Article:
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This Is Punk?

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This year’s Costume Institute exhibit runs from May 7 through August 14—in deference to the claim, from the Clash’s Mick Jones, that the explosion of true punk lasted only 100 days. The restriction seems appropriately fashion-ish. It freezes punk down into a short spasm, with a single visual surface, then looks at what fashion designers, not future punks, made of it. But if punk means something significant—on the level of, perhaps, an idea—one would have to consider that it’s persisted far longer than that.

In music, punk remains what the critic Frank Kogan calls a “Superword”—a term whose main purpose is for people to fight over what it should mean, using it as a “flag in a bloody game of Capture the Flag.” It’s a concept like “freedom” or “the one true Church” or “real Americans”: to invoke it is to advance a vision of what it entails, and duke it out with competing visions. (Saying that real punk only lasted 100 days is a terrific example of how Superwords work.) In the 37 years since a good mass of people decided “punk” was a flag worth waving, we’ve seen countless versions of it, most at odds with one another. There’s punk that’s dissolute and nihilist, and punk that’s earnest and abstemious; punk as attitude, as economic model, as ideology, and as an ordinary subgenre of music; punk that’s funny and punk that’s humorless; Fascist punk and anti-Fascist punk; punk that sounds like 1977 and punk that can’t imagine repeating the past; you name it. If there’s any reason the stuff’s stayed in the bloodstream of rock, it’s that the idea is flexible enough to put anything into it, take anything out, and feel like you’re fighting the good fight—the word itself is mostly just permission to get into the ring.

“Dissolute and nihilist” might describe the original New York scene. If you could round up all the young people who find that era alluring and send them there—or even, in a pinch, engage us all in a book-club discussion of Please Kill Me, the long-beloved oral history of American punk—a high percentage might wind up feeling uncomfortably like someone’s horrified, scolding parents. Amid all the commitment and brilliance, there was plenty of idiocy, bullying goons, junkie opportunists, rip-off artists, people who believed being cruel to one another was a hip sport, semi-ironic Nazi fetishists (some of them Jewish and great at sarcasm, some too dumb to understand much about Nazi fetishism beyond the fact that it annoyed people, some sounding like fashion’s own John ­Galliano), sniveling children, and glib predators. What makes the incredible grace of, say, Television’s albums so heroic and fragile if not the feeling, somehow audible in the recordings, that this was a beautiful thing welling up from an ugly void? It’s an easy guess that the people airily complaining about the punk-chic Varvatos store where CBGB stood are not much more likely than the people shopping inside to want to have much to do with the conditions of punk’s origins. There’s a peculiar American love of any transgression that inconveniences someone besides ourselves, and firsthand accounts of punk are often inflected by it, pointing at something crazed and unlikely—“and then he grabbed her by the face and puked on her!”—and marveling, as if it’s a singularly clever contribution not just to rock-and-roll attitude but to human history as a whole. That’s even easier when the transgression has been confined inside an orderly museum. Or a gala, at which there’s little fear anyone will spit or Sieg heil or jerk off in the food.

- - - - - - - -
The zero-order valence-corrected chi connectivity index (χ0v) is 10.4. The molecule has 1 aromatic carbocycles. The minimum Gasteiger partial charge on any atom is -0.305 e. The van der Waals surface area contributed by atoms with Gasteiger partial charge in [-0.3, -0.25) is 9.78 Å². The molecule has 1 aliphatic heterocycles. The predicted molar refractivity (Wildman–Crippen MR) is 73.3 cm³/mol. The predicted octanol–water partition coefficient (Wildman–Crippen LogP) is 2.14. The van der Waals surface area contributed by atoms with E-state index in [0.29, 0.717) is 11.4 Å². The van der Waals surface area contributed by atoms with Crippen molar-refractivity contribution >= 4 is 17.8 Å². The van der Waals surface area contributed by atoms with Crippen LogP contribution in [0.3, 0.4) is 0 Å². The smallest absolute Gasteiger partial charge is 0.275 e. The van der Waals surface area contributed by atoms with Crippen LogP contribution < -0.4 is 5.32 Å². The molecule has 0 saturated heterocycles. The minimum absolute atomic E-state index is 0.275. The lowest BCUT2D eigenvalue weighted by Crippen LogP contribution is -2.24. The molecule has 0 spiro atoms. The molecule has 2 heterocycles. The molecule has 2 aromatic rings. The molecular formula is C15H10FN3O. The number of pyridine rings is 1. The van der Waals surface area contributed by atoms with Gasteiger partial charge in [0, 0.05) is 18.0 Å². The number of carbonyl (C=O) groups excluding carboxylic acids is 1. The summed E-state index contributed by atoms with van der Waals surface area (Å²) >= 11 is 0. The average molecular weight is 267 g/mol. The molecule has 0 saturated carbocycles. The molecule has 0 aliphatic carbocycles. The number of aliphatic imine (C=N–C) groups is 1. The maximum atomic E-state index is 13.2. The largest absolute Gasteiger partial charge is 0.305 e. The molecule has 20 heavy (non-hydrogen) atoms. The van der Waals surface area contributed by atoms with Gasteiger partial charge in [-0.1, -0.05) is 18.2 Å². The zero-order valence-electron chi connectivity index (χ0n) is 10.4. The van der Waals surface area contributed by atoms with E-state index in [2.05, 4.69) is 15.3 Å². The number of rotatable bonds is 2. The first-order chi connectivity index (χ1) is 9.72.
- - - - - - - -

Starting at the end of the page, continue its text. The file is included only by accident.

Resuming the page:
That’s American punk, anyway, seen from a distance: squalid, visionary, individualist. (Except for the Ramones, of course, gathering a misfit army and shouting, “Gabba gabba, we accept you, we accept you, one of us!”) Some of the New York musicians were unsettled by what they saw in London, where audiences struck them as creepily violent and negative (when those audiences weren’t striking them with bottles and spit)—a pointy-toothed mob. Some small part of that difference might be attributed to McLaren, who’d spent time in New York, found the scene a bit seedy and directionless, and imagined he could import it back to England with more intellectual scaffolding. Punk could speak to a “politics of boredom,” instead of to a void. Some of the New Yorkers obsessed over French poets; some of the English would obsess over French theorists. By the time critics like Greil Marcus started to do intellectual heavy lifting around the question of what punk meant, the idea became that bands like the Sex Pistols weren’t nihilists but rather “negationists”—in other words, they weren’t saying nothing mattered, just that nothing anyone was suggesting mattered.


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